Even Calibri’s Creator Is Glad That Microsoft Is Moving On

For almost 15 years, Calibri has reigned as the default and therefore dominant font choice for Microsoft systems. It has appeared countless times in unformatted Word documents, PowerPoint presentations, and Excel spreadsheets, a typographical reprieve for the decision-paralyzed. But now there’s a new sans serif in town. Actually, five of them: Microsoft announced that it plans to replace Calibri as the default font with one of five new typefaces it released this week.

It’s the end of an era, but Calibri’s designer, Lucas de Groot, has no qualms about letting his typeface rest for a bit. “It’s a relief,” he says.

De Groot created Calibri in the early 2000s, as part of a collection of fonts for enhanced screen reading. “I designed it in quite a hurry,” he says. “I had some sketches already, so I adapted those and added these rounded corners to get some design feeling in it.” For a long time, computer displays lacked the pixel density to faithfully render all fonts; rounded corners appeared not as an arch but a stair. That changed in 2000 with Microsoft’s new ClearType technology, which optimized the resolution on LCD screens and made fonts like de Groot’s easier to read. The company liked Calibri enough to make it the default for Windows Vista in 2007.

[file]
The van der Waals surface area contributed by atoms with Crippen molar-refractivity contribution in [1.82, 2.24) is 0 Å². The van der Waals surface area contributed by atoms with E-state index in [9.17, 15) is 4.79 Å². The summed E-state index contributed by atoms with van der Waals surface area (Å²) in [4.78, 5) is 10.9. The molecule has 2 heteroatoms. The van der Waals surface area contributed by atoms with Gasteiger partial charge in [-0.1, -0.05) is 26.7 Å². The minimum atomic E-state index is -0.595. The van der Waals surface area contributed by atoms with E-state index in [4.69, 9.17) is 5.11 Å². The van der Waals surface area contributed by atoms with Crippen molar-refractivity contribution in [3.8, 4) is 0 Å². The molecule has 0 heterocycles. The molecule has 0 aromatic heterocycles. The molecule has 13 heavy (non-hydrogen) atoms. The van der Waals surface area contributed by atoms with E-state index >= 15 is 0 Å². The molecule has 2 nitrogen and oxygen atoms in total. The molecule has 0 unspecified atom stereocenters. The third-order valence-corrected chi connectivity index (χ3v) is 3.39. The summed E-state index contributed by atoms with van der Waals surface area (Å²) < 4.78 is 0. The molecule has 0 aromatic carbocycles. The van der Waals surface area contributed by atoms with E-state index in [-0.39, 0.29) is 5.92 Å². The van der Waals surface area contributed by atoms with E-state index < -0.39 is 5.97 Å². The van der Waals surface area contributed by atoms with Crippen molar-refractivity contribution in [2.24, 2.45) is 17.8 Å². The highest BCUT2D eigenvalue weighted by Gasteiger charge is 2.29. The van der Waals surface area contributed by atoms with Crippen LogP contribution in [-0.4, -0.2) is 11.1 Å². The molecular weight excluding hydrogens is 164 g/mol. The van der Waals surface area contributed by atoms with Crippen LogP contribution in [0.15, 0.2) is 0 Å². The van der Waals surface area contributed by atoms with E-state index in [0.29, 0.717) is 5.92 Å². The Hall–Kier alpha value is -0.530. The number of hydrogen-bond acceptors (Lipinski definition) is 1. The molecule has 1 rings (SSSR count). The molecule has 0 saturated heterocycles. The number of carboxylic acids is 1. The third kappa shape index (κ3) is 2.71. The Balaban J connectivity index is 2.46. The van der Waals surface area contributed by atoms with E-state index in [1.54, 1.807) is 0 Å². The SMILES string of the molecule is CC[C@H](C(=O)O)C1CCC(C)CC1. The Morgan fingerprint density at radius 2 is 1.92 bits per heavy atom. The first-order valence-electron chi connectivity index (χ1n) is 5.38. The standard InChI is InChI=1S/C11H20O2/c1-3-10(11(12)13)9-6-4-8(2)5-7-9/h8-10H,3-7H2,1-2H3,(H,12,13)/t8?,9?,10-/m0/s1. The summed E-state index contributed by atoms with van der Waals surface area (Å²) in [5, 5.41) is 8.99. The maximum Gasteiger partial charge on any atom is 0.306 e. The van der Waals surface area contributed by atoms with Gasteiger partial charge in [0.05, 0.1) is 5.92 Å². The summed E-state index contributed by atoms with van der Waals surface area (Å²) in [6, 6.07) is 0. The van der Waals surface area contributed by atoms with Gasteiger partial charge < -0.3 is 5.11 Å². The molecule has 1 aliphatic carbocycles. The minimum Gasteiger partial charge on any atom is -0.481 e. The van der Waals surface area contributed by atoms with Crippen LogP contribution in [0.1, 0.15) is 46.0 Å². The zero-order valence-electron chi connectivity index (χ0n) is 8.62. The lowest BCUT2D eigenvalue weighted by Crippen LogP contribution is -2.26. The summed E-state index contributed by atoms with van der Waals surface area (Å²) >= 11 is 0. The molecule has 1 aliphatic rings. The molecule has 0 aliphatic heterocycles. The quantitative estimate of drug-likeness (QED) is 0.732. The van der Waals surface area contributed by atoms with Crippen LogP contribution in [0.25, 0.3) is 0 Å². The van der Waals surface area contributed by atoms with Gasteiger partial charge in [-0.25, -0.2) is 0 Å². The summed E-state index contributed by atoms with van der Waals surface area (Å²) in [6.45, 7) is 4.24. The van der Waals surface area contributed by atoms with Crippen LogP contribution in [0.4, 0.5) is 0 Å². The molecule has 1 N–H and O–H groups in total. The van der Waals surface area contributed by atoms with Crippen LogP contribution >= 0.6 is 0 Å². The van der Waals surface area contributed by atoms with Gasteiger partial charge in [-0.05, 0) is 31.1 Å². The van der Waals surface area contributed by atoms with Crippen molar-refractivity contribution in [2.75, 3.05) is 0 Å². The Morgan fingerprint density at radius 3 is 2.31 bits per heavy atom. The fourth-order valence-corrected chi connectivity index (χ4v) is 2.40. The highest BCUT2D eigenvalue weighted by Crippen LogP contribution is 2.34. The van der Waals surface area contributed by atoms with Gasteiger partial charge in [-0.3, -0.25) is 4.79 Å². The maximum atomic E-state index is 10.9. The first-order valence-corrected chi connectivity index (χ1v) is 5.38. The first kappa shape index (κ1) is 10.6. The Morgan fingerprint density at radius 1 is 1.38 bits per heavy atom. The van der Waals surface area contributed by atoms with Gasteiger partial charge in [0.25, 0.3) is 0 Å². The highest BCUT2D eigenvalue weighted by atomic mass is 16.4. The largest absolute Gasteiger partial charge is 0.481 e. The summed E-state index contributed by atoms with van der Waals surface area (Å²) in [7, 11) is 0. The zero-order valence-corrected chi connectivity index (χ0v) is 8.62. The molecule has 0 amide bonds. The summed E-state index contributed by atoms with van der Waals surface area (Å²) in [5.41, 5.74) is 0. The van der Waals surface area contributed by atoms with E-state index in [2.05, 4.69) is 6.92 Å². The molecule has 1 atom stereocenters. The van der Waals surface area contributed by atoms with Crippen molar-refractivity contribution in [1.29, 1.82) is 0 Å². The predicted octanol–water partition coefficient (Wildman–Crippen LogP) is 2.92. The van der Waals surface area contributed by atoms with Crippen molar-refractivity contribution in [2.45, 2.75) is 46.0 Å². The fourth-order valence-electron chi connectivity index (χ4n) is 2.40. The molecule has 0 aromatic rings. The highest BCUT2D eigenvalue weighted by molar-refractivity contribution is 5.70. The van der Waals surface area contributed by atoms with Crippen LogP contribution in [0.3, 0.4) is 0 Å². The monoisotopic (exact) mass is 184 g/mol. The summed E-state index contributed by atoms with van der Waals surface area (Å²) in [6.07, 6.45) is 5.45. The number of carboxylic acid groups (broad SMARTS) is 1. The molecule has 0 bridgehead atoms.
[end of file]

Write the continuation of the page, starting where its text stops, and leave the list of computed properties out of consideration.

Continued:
Since then, Calibri has performed its duties with absolute modesty. It never became a typographical darling like Helvetica, but it didn’t create many enemies, either. “We’re not seeing customers turn against it, which does happen with fonts,” says Simon Daniels, the principal program manager at Microsoft Office Design. Nothing is wrong with Calibri. It’s simply that after almost two decades, Daniels figured it might be time to try something new.

“I often think of this Roger Black quote, which says that fonts are basically like clothing for your ideas,” says Daniels. “So what we’re saying is that Calibri has gone out of fashion.”

Rather than settle into a new look right away, though, Microsoft is giving itself some time to consider the options. Daniels commissioned five new fonts from leading type designers, each one bringing a fresh take on what a default font could be: Tenorite is crisp and circular, with round punctuation marks. Bierstadt is more restrained, paying homage to mid-century Swiss typography. Skeena is a “humanist” sans serif; Grandview, an “industrial” one. Seaford takes inspiration from the shape of armchairs: comfortable but ergonomic.

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Microsoft is inviting people to give feedback on which new font should replace Calibri.

Photograph: Microsoft